• In one embodiment, the association of the account identifier 181 and the loyalty benefit offeror 183 also allows the loyalty benefit offeror 183 to access at least a portion of the account data 111 relevant to the loyalty program, such as the loyalty record 187 and certain information about the user 101, such as name, address, and other demographic data.
  • In one embodiment, the loyalty program allows the user 101 to accumulate benefits according to loyalty program rules 185, such as reward points, cash back, levels of discounts, etc. For example, the user 101 may accumulate reward points for transactions that satisfy the loyalty program rules 185; and the user 101 may use the reward points to redeem cash, gift, discounts, etc. In one embodiment, the loyalty record 187 stores the accumulated benefits; and the transaction handler 103 updates the loyalty record 187 associated with the loyalty benefit offeror 183 and the account identifier 181, when events that satisfy the loyalty program rules occur.
  • In one embodiment, the accumulated benefits as indicated in the loyalty record 187 can be redeemed when the account identifier 181 is used to perform a payment transaction, when the payment transaction satisfies the loyalty program rules. For example, the user 101 may redeem a number of points to offset or reduce an amount of the purchase price.
  • In one embodiment, when the user 101 uses the account identifier 181 to make purchases as a member, the merchant may further provide information about the purchases; and the transaction handler 103 can store the information about the purchases as part of the loyalty record 187. The information about the purchases may identify specific items or services purchased by the member. For example, the merchant may provide the transaction handler 103 with purchase details at stock-keeping unit (SKU) level, which are then stored as part of the loyalty record 187. The loyalty benefit offeror 183 may use the purchase details to study the purchase behavior of the user 101; and the profile generator 121 may use the SKU level purchase details to enhance the transaction profiles 127.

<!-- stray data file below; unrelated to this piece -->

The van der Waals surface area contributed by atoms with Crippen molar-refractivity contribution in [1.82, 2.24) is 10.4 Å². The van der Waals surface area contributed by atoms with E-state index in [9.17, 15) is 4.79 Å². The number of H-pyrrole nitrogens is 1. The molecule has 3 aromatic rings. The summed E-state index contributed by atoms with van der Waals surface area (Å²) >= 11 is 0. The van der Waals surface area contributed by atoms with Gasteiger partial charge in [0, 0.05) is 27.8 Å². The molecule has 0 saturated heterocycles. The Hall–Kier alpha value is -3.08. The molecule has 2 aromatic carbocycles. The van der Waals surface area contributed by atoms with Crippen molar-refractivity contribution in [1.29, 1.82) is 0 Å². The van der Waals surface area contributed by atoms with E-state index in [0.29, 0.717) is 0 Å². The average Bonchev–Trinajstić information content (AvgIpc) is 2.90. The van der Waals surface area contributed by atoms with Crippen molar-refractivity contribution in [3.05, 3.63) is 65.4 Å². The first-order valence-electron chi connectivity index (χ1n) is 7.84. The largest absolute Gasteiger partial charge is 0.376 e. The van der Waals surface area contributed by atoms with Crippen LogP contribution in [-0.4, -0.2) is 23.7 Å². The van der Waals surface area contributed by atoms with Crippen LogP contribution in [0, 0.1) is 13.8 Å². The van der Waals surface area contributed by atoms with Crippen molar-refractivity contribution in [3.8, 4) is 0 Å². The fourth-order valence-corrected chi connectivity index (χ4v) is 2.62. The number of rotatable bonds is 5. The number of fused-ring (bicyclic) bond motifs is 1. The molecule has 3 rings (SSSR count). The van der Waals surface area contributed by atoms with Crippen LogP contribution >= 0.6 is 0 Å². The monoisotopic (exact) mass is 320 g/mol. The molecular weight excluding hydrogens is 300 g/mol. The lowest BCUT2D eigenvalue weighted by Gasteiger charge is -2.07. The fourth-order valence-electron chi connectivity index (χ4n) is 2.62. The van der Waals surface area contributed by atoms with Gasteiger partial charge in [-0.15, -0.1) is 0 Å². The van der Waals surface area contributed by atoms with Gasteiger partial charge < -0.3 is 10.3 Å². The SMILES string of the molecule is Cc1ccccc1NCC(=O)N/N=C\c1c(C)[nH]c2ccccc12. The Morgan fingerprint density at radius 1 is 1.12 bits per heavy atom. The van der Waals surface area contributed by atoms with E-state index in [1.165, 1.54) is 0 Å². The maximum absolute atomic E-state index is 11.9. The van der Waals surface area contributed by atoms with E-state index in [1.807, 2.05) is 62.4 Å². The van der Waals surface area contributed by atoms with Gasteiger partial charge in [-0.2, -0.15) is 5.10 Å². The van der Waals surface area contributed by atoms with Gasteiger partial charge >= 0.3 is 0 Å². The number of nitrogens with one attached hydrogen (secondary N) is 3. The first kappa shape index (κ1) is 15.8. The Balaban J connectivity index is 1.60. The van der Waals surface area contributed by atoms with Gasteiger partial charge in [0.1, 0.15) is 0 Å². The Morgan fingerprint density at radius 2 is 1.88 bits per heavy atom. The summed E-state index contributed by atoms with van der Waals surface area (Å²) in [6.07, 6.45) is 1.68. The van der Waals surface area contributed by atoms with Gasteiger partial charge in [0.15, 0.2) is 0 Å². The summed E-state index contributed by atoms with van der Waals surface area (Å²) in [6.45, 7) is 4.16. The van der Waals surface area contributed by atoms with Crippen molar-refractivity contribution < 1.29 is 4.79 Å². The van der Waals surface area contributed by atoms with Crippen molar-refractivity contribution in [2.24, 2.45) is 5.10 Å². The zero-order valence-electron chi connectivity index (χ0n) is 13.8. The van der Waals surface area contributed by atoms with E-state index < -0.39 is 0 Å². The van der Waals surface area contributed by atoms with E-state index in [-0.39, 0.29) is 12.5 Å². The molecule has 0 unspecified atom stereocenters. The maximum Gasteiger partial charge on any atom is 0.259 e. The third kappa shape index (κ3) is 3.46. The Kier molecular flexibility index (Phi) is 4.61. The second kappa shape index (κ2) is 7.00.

• In one embodiment, the SKU level purchase details are requested from the merchants or retailers via authorization responses, when the account 146 of the user 101 is enrolled in a loyalty program that allows the transaction handler 103 (and/or the issuer processor 145) to collect the purchase details.
  • In one embodiment, the profile generator 121 may generate transaction profiles 127 based on the loyalty record 187 and provide the transaction profiles 127 to the loyalty benefit offeror 183 (or other entities when permitted).
  • In one embodiment, the loyalty benefit offeror 183 may use the transaction profiles (e.g., 127 or 131) to select candidates for membership offering. For example, the loyalty program rules 185 may include one or more criteria that can be used to identify which customers are eligible for the loyalty program. The transaction handler 103 may be configured to automatically provide the qualified customers with the offer of membership in the loyalty program when the corresponding customers are performing transactions via the transaction handler 103 and/or via points of interaction 107 accessible to the entity operating the transaction handler 103, such as ATMs, mobile phones, receipts, statements, websites, etc. The user 101 may accept the membership offer via responding to the advertisement. For example, the user 101 may load the membership into the account in the same way as loading a coupon into the account of the user 101.
  • In one embodiment, the membership offer is provided as a coupon or is associated with another offer of benefits, such as a discount, reward, etc. When the coupon or benefit is redeemed via the transaction handler 103, the account data 111 is updated to enroll the user 101 into the corresponding loyalty program.